Skip to main content

You must be a logged-in member of UHMS or a subscriber to the UHMS Journal in order to download the articles listed within these pages. If you are a member or subscriber, please log in using the Log In button above. If you would like to purchase a membership or a subscription, use the buttons below.

Search UHM/UBR

Preconditioning with hyperbaric oxygen and calcium and potassium channel modulators in the rat heart

The aim of this study was to establish the effect of combined therapy with hyperbaric oxygen (HBO2) therapy and verapamil, amlodipine or nicorandil on functional recovery and oxidative stress markers after ischemia in the isolated rat heart. The study included 48 rats (Wistar albino, male gender, eight weeks old, body weight 200Å}50g). All animals were exposed to HBO2 treatment over 14 days. Isolated heart rats were perfused by the Langendorff retrograde method at a constant coronary pressure of 70 cm H2O. After stabilization period the hearts were divided into the following groups:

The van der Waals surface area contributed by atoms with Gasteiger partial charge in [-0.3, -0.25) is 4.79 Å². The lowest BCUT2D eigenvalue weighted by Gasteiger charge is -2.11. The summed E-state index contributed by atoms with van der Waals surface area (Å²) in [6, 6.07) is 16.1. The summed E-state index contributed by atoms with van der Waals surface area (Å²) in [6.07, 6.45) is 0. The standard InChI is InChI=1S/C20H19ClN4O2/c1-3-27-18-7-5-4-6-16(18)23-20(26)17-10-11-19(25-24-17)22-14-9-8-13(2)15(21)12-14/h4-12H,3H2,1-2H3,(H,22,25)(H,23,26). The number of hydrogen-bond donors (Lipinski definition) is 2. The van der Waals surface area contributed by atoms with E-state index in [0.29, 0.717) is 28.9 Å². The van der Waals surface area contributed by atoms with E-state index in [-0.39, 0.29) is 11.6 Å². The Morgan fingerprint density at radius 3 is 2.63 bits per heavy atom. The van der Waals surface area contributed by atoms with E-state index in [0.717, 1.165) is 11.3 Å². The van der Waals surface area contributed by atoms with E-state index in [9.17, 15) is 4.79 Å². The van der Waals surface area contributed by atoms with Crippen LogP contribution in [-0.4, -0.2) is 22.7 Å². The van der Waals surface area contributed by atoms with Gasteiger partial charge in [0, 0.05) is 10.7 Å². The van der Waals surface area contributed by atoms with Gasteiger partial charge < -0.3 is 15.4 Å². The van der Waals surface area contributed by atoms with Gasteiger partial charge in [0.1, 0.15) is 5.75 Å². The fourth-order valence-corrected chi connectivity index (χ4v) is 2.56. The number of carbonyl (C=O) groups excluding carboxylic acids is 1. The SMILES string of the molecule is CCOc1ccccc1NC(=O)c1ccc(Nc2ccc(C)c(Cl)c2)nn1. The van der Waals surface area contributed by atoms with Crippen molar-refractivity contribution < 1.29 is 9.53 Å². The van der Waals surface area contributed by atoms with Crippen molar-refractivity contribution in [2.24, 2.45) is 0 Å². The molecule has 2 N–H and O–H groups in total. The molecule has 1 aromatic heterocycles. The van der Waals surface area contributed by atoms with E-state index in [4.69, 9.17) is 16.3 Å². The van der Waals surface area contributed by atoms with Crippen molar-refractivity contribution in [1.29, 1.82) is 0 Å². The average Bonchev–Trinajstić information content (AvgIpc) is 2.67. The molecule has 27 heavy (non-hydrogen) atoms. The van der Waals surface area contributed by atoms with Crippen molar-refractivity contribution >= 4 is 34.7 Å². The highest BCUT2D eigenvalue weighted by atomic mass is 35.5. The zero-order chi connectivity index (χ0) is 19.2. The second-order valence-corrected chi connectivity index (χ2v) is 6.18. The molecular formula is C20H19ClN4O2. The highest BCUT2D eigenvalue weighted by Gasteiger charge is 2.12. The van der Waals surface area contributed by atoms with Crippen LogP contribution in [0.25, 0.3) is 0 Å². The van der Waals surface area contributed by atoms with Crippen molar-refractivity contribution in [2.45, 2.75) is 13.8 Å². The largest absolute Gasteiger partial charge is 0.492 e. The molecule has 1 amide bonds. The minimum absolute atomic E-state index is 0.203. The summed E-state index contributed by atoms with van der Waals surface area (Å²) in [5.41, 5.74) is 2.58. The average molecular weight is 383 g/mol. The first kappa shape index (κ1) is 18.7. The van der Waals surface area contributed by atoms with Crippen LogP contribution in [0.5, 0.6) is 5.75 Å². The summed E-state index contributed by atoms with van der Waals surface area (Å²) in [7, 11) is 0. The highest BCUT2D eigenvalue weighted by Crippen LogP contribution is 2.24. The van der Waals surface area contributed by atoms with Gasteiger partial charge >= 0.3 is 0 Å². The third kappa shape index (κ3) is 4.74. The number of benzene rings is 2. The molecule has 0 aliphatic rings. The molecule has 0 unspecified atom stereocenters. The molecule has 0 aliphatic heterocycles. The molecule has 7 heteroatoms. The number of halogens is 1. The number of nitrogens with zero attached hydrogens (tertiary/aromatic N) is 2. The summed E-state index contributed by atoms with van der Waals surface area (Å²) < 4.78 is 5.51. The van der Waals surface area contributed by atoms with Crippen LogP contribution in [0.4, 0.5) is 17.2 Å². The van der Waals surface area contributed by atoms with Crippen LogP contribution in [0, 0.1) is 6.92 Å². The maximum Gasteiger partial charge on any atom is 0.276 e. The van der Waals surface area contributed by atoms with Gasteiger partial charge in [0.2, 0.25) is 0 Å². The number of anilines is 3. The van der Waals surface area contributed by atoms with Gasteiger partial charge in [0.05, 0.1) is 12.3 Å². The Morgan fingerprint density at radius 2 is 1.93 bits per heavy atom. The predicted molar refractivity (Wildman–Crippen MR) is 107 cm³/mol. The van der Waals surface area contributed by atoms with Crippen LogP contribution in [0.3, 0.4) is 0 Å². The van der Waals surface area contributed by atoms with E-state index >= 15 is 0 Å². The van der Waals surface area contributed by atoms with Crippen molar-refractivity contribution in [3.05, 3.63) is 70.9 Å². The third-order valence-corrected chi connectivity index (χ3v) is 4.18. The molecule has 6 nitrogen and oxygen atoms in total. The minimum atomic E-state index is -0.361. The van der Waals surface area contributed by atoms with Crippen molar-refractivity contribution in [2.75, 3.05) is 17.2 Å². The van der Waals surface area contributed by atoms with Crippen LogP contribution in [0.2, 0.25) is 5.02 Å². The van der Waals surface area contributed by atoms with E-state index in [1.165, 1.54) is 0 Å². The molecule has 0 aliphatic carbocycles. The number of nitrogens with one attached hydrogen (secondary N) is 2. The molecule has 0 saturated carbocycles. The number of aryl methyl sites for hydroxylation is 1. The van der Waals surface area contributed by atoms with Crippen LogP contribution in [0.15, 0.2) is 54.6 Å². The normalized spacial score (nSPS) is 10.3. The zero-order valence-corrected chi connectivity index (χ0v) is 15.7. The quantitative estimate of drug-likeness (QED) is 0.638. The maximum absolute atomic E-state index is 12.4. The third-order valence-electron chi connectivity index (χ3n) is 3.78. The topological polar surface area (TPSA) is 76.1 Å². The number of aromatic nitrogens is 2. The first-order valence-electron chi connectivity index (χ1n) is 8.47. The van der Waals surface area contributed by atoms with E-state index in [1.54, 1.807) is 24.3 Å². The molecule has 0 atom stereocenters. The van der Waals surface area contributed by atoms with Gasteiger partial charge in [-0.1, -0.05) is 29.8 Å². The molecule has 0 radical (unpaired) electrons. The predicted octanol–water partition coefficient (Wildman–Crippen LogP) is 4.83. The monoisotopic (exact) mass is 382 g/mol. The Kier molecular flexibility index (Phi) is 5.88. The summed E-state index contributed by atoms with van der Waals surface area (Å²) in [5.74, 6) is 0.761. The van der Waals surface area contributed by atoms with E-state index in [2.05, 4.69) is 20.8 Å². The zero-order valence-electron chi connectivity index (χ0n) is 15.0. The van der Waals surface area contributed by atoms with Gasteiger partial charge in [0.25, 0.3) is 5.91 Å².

• HBO2 group (animals exposed to only HBO2 preconditioning);
  • HBO2 + verapamil;
  • HBO2 + amlodipine; and
  • HBO2 + nicorandil (animals pretreated with HBO2 and appropriate pharmacological agent). Afterward, the hearts in all groups were subjected to 20-minute global ischemia and 30-minute reperfusion. Parameters of heart function were registered, including maximum and minimum rate of pressure development, systolic and diastolic left ventricular pressure, heart rate and coronary flow. Levels of pro-oxidants such as index of lipid peroxidation, measured as thiobarbituric acid-reactive substances, nitrites, levels of superoxide anion radicals and hydrogen peroxide were determined in coronary venous effluent. Changes in cardiac tissue were evaluated by hematoxylin and eosin staining. Obtained results clearly indicate that blockage of calcium channel or the activation of adenosine triphosphate-sensitive potassium (KATP) in combination with HBO2 prevented ischemia/reperfusion-induced cardiac deleterious effects, thus contributing to improvement of functional recovery of the heart. However, future studies are certainly necessary for better understanding the mechanisms through which combination of these two maneuvers of preconditioning triggers cardioprotection.